We all want the best for our kids. From the day our children are born, we dutifully shop for the safest cribs, hunt for quality daycare and do all we can to raise them right. Of course, the challenge gets harder with age: it’s no longer about buying a top-rated car seat to keep them safe in the car, it’s about teaching them to drive defensively. Far from the only lesson to pass along to teen drivers, though, this strategy is just the tip of the iceberg when it comes to teaching your kids to drive.

Maybe you’re just beginning to teach your son or daughter to maneuver around empty parking lots. Perhaps you have older teens who have been behind the wheel for many years now. Whatever your situation, having an inexperienced teen in the driver’s seat is enough to make any parent nervous. Here are a few simple ways to ensure your teen is a better driver:

Practice Makes Perfect

While it might sound like common sense, practice is really the gold standard when it comes to making someone a safer, more proficient driver. In many states, new drivers are required to log hours of experience behind the wheel with a parent or other adult in the passenger seat next to them. This kind of mandatory practice should be just the beginning.

Give your teen the opportunity to drive whenever possible. While it might be easier for you to helm the minivan in a hurry, giving kids the chance to experience driving in different settings is important. For example, if your teen only drives to and from school each day, they’ll be ill-prepared to drive on the highway when it comes time to go off to college. From one-lane rural roads to turnpikes and tunnels, teens need to experience all kinds of driving.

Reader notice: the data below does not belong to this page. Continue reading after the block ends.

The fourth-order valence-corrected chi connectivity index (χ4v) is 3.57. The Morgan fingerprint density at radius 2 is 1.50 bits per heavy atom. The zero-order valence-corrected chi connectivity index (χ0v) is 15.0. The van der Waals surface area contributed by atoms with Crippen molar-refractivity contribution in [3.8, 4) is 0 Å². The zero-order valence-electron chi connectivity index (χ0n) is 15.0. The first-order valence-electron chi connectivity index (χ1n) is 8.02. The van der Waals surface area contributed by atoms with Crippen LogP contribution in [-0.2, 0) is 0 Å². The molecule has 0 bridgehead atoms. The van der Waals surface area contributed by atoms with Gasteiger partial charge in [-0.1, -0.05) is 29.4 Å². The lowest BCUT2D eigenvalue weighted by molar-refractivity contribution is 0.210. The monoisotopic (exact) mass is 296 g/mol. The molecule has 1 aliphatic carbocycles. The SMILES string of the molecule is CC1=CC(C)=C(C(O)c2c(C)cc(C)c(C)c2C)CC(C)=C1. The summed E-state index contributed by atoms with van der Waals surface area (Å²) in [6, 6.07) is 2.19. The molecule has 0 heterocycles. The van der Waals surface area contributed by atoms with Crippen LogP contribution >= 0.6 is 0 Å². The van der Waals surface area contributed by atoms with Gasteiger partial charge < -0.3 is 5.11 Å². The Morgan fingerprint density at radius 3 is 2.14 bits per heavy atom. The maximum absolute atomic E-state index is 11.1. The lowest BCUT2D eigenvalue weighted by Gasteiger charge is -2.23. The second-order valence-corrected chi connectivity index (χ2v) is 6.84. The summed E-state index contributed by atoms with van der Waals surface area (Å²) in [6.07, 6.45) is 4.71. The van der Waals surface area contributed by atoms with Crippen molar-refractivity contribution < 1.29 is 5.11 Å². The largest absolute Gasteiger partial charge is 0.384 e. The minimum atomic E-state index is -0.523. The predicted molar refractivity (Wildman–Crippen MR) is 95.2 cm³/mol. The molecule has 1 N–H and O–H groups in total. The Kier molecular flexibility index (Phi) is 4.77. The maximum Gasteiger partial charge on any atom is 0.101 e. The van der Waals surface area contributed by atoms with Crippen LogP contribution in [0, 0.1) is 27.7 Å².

Obey Passenger Restrictions

In most states, teens under the age of 18 are restricted to having just one friend in the car at a time. While this can certainly quash a new driver’s sense of independence and freedom, such laws exist for a reason. When too many kids squeeze into a car, distractions can become a serious problem. Excited chatter, loud music, and playfulness can lead to bad decisions on the driver’s part.

While your teen may be legally allowed behind the wheel, they are still very much underage. No matter how mature they come off, kids will inevitably be kids. By enforcing passenger restrictions, you help remind your teen that their actions have consequences and that the law exists for their safety.

Enroll in Driving School

Most high schools offer a behind-the-wheel driver’s education course. This is considered standard and is how most folks get their license. Unfortunately, though, these courses are often limited in their scope. There isn’t always time to cover the entire curriculum, and an emphasis is placed on passing the driver’s test. Safety isn’t always a priority in such classes.

Thankfully, there are private driving schools that offer a bit more than your average driver’s ed class might. Many motorists who are ticketed for speeding or reckless driving are sent to such schools by court order. Get your teen ahead of the curve and have them take an extra course on driver safety. You’ll be surprised at how much more they’ll learn in a setting outside of their school!

Prepare for the Worst

As a parent, it’s easy to catastrophize about the hazards your teen will face on the road. While it’s not necessary to scare kids, you should do all you can to prepare them for an accident. Make sure they know the proper procedure for handling a collision: collecting insurance information, driver’s license details and calling the police are all important steps. Equally as important are taking photos of the damage, talking with witnesses about what they saw, and moving out of the way of traffic. While such steps might feel second-nature to older, more experienced drivers, they aren’t as obvious to teens.

Of course, should your teen be involved in a wreck, it’s a good idea to report the incident to both the police and your insurance company. Most people often don’t understand how auto insurance premiums and deductibles work until they find themselves involved in a crash. Teens will get a first-hand lesson on the results of such collisions and they’ll see how their wreck impacts their insurance rates.

There comes a time when every baby bird learns to fly and begins to leave the nest. If you’re an anxious mama or papa bird, taking the above tips into consideration can help. And should your teen be involved in a wreck, Lawsuit Info Center is standing by, ready to help you find an attorney in your area.